Non-Islamists, by contrast, are uncommonly unified at the top. The National Salvation Front, founded late last year in opposition to the Brotherhood-dominated constitutional process, has brought together top liberal, leftist, and old regime figures to counter the Brotherhood's political agenda. Yet these figures exert little real control over members of their parties, which has had two harmful consequences.

First, while many non-Islamist leaders privately express their preference for participating in the next elections, pressure from lower-level party members has compelled them to endorse a boycott. The leadership believes that participating in existing political institutions is the best way to challenge the Brotherhood, but the activists view these institutions as the product of an illegitimate constitutional process that Morsi hastily manufactured to enhance the Brotherhood's power. The leaders' unwillingness to prevail upon their rank-and-file members reflects their tenuous legitimacy even within their own bases, illustrating the long-term challenge that non-Islamists face in building a serious alternative to the Brotherhood.

Second, non-Islamist leaders have been unable to rein in activist violence, which has increased since Brotherhood cadres attacked protestors outside the presidential palace on December 5. Activists argue that their retaliatory attacks on Brotherhood and FJP headquarters are intended to deter the group from using violence as a repressive tool in the future. Moreover, some activists advocate violence as a mechanism for creating chaos that will force the military to reassert control -- a prospect that non-Islamist leaders have at times welcomed, thereby implicitly encouraging the tactic. Yet so long as its economic interests and relative autonomy remain unthreatened, the military is unlikely to play a direct political role, especially in light of its unhappy experience ruling Egypt following Mubarak's ouster.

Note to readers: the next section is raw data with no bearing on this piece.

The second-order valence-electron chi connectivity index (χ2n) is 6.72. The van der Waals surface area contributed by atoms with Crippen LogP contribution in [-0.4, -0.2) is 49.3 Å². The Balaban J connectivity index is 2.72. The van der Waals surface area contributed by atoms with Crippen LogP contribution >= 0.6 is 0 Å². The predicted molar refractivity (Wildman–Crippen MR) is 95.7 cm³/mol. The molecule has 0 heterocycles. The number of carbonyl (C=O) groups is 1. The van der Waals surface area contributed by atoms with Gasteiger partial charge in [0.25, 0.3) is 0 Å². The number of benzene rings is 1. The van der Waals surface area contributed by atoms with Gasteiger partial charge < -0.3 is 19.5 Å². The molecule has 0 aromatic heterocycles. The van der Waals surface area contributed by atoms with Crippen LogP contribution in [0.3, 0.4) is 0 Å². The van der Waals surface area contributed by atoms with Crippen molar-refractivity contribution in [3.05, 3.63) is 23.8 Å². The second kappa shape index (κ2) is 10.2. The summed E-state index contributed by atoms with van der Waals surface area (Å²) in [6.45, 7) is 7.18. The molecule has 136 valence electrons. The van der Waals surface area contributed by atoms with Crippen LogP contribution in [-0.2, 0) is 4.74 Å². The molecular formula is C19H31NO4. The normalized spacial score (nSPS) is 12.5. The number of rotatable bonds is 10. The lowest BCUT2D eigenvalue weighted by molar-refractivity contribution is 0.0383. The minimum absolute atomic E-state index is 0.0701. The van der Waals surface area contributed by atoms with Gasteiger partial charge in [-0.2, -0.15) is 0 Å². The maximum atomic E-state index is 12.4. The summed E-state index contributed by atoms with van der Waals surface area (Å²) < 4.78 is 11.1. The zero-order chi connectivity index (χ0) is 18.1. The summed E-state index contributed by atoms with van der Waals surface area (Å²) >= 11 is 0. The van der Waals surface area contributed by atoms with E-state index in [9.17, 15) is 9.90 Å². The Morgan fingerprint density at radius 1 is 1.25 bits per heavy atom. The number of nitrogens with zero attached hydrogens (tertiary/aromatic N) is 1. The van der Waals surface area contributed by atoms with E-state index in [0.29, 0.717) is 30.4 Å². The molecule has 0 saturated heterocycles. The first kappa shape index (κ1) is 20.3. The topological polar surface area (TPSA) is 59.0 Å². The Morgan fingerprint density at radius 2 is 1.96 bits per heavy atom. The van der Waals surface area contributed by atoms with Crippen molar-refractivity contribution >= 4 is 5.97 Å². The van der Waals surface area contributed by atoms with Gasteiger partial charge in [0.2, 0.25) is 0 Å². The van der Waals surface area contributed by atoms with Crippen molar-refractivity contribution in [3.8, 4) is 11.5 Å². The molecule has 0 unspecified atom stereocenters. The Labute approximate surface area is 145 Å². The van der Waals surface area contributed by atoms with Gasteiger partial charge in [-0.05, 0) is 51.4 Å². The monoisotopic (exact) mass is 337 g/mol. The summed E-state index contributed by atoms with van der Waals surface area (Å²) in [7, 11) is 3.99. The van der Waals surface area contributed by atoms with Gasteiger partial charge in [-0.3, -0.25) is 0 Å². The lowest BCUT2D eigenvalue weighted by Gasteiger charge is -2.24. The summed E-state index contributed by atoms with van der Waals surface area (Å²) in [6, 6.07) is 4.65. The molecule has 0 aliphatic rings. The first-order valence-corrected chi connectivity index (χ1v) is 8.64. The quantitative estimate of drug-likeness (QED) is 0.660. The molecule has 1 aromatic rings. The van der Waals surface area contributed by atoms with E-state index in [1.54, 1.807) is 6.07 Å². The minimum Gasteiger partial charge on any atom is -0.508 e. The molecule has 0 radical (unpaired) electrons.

Given the deep divisions among its opponents and the military's distaste for governing, the Muslim Brotherhood can prevail politically despite failing in policy. Therefore, if left to its own devices, the group will have little incentive to implement crucial reforms, which it fears would bolster its opponents and undermine its pursuit of greater power. The Brotherhood also expects foreign economic aid to continue flowing even after it wins the next parliamentary elections, since other governments will want to maintain relations with Cairo.

Accordingly, Washington should challenge the Brotherhood's assumption that it can avoid important reforms without paying a diplomatic price. In particular, the Obama administration should tell the group that its focus on power consolidation at the expense of governance is destabilizing Egypt, and that the international community will not bolster a government that exerts little domestic control while overseeing a rapidly deteriorating economy. Washington should back up this warning by conditioning all future economic aid -- along with support for the $4.8 billion loan that Cairo still hopes to obtain from the International Monetary Fund -- on the Morsi government's willingness to undertake key economic reforms such as reducing subsidies.

Finally, the administration should begin speaking out more forcefully against the Brotherhood's increasingly repressive rule. This would counter the widely held belief that the United States is backing the Brotherhood -- an impression that Washington should be eager to avoid given the group's failing governance. Such rhetoric would also make aid conditionality more credible by signaling that the United States is invested in righting Egypt's long-term economic prospects, not in boosting the Brotherhood's immediate power ambitions.

Eric Trager is the Next Generation fellow at The Washington Institute.